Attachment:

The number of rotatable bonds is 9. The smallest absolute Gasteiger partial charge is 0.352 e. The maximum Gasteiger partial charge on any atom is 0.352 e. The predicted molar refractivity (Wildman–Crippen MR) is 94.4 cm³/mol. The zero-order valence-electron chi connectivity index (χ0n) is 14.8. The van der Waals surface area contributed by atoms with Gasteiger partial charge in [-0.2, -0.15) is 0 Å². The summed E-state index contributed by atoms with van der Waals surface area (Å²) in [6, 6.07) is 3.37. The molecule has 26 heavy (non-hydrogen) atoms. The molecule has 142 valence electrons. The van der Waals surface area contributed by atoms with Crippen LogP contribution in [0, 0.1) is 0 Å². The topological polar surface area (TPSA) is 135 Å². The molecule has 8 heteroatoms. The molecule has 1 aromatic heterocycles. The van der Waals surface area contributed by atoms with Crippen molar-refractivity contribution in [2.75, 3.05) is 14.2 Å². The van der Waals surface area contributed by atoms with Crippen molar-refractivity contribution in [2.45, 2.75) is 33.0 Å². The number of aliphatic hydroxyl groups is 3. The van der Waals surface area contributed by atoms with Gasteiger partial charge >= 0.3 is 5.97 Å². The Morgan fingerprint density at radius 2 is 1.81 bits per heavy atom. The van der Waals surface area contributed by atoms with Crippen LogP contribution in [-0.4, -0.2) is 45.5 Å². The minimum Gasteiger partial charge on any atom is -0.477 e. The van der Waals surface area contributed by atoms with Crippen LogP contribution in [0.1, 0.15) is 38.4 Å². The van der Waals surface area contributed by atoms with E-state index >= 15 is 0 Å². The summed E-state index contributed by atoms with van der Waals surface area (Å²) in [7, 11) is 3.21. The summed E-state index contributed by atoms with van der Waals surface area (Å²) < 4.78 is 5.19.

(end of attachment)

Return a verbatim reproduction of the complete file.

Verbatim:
The number of rotatable bonds is 9. The smallest absolute Gasteiger partial charge is 0.352 e. The maximum Gasteiger partial charge on any atom is 0.352 e. The predicted molar refractivity (Wildman–Crippen MR) is 94.4 cm³/mol. The zero-order valence-electron chi connectivity index (χ0n) is 14.8. The van der Waals surface area contributed by atoms with Gasteiger partial charge in [-0.2, -0.15) is 0 Å². The summed E-state index contributed by atoms with van der Waals surface area (Å²) in [6, 6.07) is 3.37. The molecule has 26 heavy (non-hydrogen) atoms. The molecule has 142 valence electrons. The van der Waals surface area contributed by atoms with Crippen LogP contribution in [0, 0.1) is 0 Å². The topological polar surface area (TPSA) is 135 Å². The molecule has 8 heteroatoms. The molecule has 1 aromatic heterocycles. The van der Waals surface area contributed by atoms with Crippen molar-refractivity contribution in [2.75, 3.05) is 14.2 Å². The van der Waals surface area contributed by atoms with Crippen molar-refractivity contribution in [2.45, 2.75) is 33.0 Å². The number of aliphatic hydroxyl groups is 3. The van der Waals surface area contributed by atoms with Gasteiger partial charge >= 0.3 is 5.97 Å². The Morgan fingerprint density at radius 2 is 1.81 bits per heavy atom. The van der Waals surface area contributed by atoms with Crippen LogP contribution in [-0.4, -0.2) is 45.5 Å². The minimum Gasteiger partial charge on any atom is -0.477 e. The van der Waals surface area contributed by atoms with Crippen LogP contribution in [0.1, 0.15) is 38.4 Å². The van der Waals surface area contributed by atoms with E-state index >= 15 is 0 Å². The summed E-state index contributed by atoms with van der Waals surface area (Å²) in [7, 11) is 3.21. The summed E-state index contributed by atoms with van der Waals surface area (Å²) < 4.78 is 5.19.